A common problem employers face is dealing with employees who are off sick or in breach of contract. As the management of such issues can be onerous, employers can at times seek to circumvent the necessary processes in order to reach an amicable solution with the employee. Whilst there is nothing wrong with that per se, recent case law highlights how important it is that an employer only seeks to circumvent due process with care.

Facts

In the case of Meaker v Cyxtera Technology UK Ltd the employee held a manual role that involved heavy lifting and lone working on night shifts. Unfortunately, the employee suffered a back injury resulting in an extended period of time off work. As part of managing the period off work the employer obtained occupational health reports where it was agreed that the injuries were such that they were likely to be permanent and would impact on carrying out weight bearing work.

After receiving the reports, the employer was considering terminating the employment and the HR manager had a ‘conversation’ with the employee to discuss the ‘possibility’ and to discuss a settlement agreement. A second conversation was held where the HR manager made it clear that the employer believed that all alternate roles had been considered and exhausted and a ‘without prejudice’ letter was sent to the employee 05 February; and received 07 February, stating that the parties had mutually agreed to the termination on the grounds of capability and offered the employee an additional payment over his contractual entitlements on condition that he signed a settlement agreement. Unfortunately, there was no mutual agreement and the employee did not agree to the terms. When the offer was rejected, the employee was terminated anyway by letter dated 14 February and the employee brought ET Proceedings.

The question for the court was whether the employee was terminated by the first letter dated 07 February or by the second letter dated 14 February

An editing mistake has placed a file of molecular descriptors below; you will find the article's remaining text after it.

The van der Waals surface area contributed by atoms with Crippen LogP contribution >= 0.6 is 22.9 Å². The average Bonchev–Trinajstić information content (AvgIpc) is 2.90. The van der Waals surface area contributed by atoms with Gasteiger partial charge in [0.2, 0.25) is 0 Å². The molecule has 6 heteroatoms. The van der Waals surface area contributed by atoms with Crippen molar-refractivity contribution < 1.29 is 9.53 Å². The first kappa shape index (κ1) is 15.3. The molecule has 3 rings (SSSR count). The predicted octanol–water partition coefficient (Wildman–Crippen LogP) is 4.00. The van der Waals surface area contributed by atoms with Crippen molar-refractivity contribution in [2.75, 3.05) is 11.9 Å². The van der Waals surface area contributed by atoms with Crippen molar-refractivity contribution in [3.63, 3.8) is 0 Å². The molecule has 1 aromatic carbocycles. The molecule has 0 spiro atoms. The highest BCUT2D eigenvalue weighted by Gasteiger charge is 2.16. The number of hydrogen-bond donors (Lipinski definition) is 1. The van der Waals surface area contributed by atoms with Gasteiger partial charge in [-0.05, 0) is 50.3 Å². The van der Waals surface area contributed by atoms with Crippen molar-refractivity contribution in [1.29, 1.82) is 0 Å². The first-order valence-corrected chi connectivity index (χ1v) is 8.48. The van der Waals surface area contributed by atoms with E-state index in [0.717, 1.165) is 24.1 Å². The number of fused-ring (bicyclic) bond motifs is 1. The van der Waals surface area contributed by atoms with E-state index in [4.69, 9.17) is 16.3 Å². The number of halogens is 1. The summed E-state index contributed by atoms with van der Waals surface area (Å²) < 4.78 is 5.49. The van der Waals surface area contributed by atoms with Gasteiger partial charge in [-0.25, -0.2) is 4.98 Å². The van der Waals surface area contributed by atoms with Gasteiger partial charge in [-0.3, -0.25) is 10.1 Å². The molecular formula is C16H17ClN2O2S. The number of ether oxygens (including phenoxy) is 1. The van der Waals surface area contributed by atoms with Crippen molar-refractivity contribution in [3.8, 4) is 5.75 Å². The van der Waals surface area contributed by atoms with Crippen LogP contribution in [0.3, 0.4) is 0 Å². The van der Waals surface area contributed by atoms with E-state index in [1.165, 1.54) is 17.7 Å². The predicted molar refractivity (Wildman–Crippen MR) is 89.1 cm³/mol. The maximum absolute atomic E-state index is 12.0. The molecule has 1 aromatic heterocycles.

Both the ET and the EAT held that the first letter could be considered by the court despite it being marked ‘without prejudice’ and that the terms of the letter were sufficiently clear that the employer had unilaterally terminated the employment contract despite the mistaken belief of agreement between the parties.

In Conclusion

Whilst in the current case the employees claim was out of time, the findings by the court that a ‘without prejudice’ letter can correctly be considered as a termination letter will have a chilling effect.

Many employers have protected conversations with employees and use ‘without prejudice’ letters to initiate pre-termination negotiations on the assumption that the contents cannot be referred to or disclosed in subsequent tribunal proceedings. The fact that the EAT in this case held that the letter could be read in two parts, and that any without prejudice markings only applied to the part concerning the proposed settlement should be noted.

It is vital going forward that care is taken to ensure such letters are not only properly drafted to ensure they have protected status and are compliant with the ACAS Code of Practice on Settlement Agreements, but that any wordings do not give rise to an unintended or premature dismissal. Any failure to do so could result in a fair disciplinary/capability process becoming not only unfair, but discriminatory.

Don’t forget, this advice is general in nature and will need to be tailored to any one particular situation. As an RMI member you have access to the RMI Legal advice line, as well as a number of industry experts for your assistance. Should you find yourself in the situation above, contact us at any stage for advice and assistance as appropriate.

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